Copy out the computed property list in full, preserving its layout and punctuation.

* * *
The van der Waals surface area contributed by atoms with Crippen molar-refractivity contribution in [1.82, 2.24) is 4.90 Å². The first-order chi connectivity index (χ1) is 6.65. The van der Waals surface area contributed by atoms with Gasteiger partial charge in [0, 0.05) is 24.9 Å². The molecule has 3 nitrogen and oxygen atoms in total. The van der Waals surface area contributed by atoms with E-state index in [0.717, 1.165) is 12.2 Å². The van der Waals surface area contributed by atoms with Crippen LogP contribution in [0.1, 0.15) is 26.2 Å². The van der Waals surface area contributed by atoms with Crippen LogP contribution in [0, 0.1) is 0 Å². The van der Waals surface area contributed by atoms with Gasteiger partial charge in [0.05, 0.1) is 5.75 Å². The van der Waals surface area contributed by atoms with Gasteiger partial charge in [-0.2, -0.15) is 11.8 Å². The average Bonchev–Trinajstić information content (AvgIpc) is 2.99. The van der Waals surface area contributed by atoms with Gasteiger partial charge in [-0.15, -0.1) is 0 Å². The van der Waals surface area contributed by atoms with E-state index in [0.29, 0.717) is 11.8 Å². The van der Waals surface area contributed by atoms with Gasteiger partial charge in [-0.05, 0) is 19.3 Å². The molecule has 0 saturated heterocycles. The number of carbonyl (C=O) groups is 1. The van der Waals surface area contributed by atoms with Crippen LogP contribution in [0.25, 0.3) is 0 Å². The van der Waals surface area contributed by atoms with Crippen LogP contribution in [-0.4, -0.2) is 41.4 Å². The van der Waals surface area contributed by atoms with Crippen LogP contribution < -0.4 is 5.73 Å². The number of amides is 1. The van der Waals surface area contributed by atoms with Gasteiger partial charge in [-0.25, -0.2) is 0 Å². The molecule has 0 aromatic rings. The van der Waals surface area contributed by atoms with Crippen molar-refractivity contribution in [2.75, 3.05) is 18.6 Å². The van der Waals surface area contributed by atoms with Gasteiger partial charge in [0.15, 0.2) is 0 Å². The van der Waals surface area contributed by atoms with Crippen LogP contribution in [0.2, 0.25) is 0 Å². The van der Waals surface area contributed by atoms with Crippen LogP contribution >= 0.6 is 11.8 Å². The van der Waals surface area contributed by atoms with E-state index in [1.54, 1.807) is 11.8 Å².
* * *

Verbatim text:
The van der Waals surface area contributed by atoms with Crippen molar-refractivity contribution in [1.82, 2.24) is 4.90 Å². The first-order chi connectivity index (χ1) is 6.65. The van der Waals surface area contributed by atoms with Gasteiger partial charge in [0, 0.05) is 24.9 Å². The molecule has 3 nitrogen and oxygen atoms in total. The van der Waals surface area contributed by atoms with E-state index in [0.717, 1.165) is 12.2 Å². The van der Waals surface area contributed by atoms with Crippen LogP contribution in [0.1, 0.15) is 26.2 Å². The van der Waals surface area contributed by atoms with Crippen LogP contribution in [0, 0.1) is 0 Å². The van der Waals surface area contributed by atoms with Gasteiger partial charge in [0.05, 0.1) is 5.75 Å². The van der Waals surface area contributed by atoms with Gasteiger partial charge in [-0.2, -0.15) is 11.8 Å². The average Bonchev–Trinajstić information content (AvgIpc) is 2.99. The van der Waals surface area contributed by atoms with Gasteiger partial charge in [-0.15, -0.1) is 0 Å². The van der Waals surface area contributed by atoms with E-state index in [0.29, 0.717) is 11.8 Å². The van der Waals surface area contributed by atoms with Gasteiger partial charge in [-0.05, 0) is 19.3 Å². The molecule has 0 saturated heterocycles. The number of carbonyl (C=O) groups is 1. The van der Waals surface area contributed by atoms with Crippen LogP contribution in [0.25, 0.3) is 0 Å². The van der Waals surface area contributed by atoms with Crippen LogP contribution in [-0.4, -0.2) is 41.4 Å². The van der Waals surface area contributed by atoms with Crippen LogP contribution < -0.4 is 5.73 Å². The number of amides is 1. The van der Waals surface area contributed by atoms with Gasteiger partial charge in [-0.25, -0.2) is 0 Å². The molecule has 0 aromatic rings. The van der Waals surface area contributed by atoms with Crippen molar-refractivity contribution in [2.75, 3.05) is 18.6 Å². The van der Waals surface area contributed by atoms with Gasteiger partial charge in [0.15, 0.2) is 0 Å². The van der Waals surface area contributed by atoms with Crippen LogP contribution in [0.2, 0.25) is 0 Å². The van der Waals surface area contributed by atoms with Crippen LogP contribution >= 0.6 is 11.8 Å². The van der Waals surface area contributed by atoms with E-state index in [1.54, 1.807) is 11.8 Å².